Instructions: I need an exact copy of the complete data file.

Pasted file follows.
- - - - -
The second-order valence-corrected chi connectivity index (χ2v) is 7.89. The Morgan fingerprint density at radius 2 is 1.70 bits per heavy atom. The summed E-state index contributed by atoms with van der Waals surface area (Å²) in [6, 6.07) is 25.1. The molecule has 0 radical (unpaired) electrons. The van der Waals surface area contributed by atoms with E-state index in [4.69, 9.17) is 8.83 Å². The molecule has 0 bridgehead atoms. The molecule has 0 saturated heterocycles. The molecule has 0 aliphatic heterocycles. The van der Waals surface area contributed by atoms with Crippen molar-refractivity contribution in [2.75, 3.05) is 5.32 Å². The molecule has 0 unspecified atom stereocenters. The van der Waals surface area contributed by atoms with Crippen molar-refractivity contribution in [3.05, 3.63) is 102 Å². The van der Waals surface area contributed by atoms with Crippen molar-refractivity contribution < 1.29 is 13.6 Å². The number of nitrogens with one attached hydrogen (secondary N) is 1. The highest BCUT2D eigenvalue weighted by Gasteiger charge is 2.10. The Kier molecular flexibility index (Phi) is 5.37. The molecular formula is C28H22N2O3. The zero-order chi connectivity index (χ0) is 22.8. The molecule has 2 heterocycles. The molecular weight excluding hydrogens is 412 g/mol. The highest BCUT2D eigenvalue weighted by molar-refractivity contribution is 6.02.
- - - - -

The second-order valence-corrected chi connectivity index (χ2v) is 7.89. The Morgan fingerprint density at radius 2 is 1.70 bits per heavy atom. The summed E-state index contributed by atoms with van der Waals surface area (Å²) in [6, 6.07) is 25.1. The molecule has 0 radical (unpaired) electrons. The van der Waals surface area contributed by atoms with E-state index in [4.69, 9.17) is 8.83 Å². The molecule has 0 bridgehead atoms. The molecule has 0 saturated heterocycles. The molecule has 0 aliphatic heterocycles. The van der Waals surface area contributed by atoms with Crippen molar-refractivity contribution in [2.75, 3.05) is 5.32 Å². The molecule has 0 unspecified atom stereocenters. The van der Waals surface area contributed by atoms with Crippen molar-refractivity contribution in [3.05, 3.63) is 102 Å². The van der Waals surface area contributed by atoms with Crippen molar-refractivity contribution < 1.29 is 13.6 Å². The number of nitrogens with one attached hydrogen (secondary N) is 1. The highest BCUT2D eigenvalue weighted by Gasteiger charge is 2.10. The Kier molecular flexibility index (Phi) is 5.37. The molecular formula is C28H22N2O3. The zero-order chi connectivity index (χ0) is 22.8. The molecule has 2 heterocycles. The molecular weight excluding hydrogens is 412 g/mol. The highest BCUT2D eigenvalue weighted by molar-refractivity contribution is 6.02.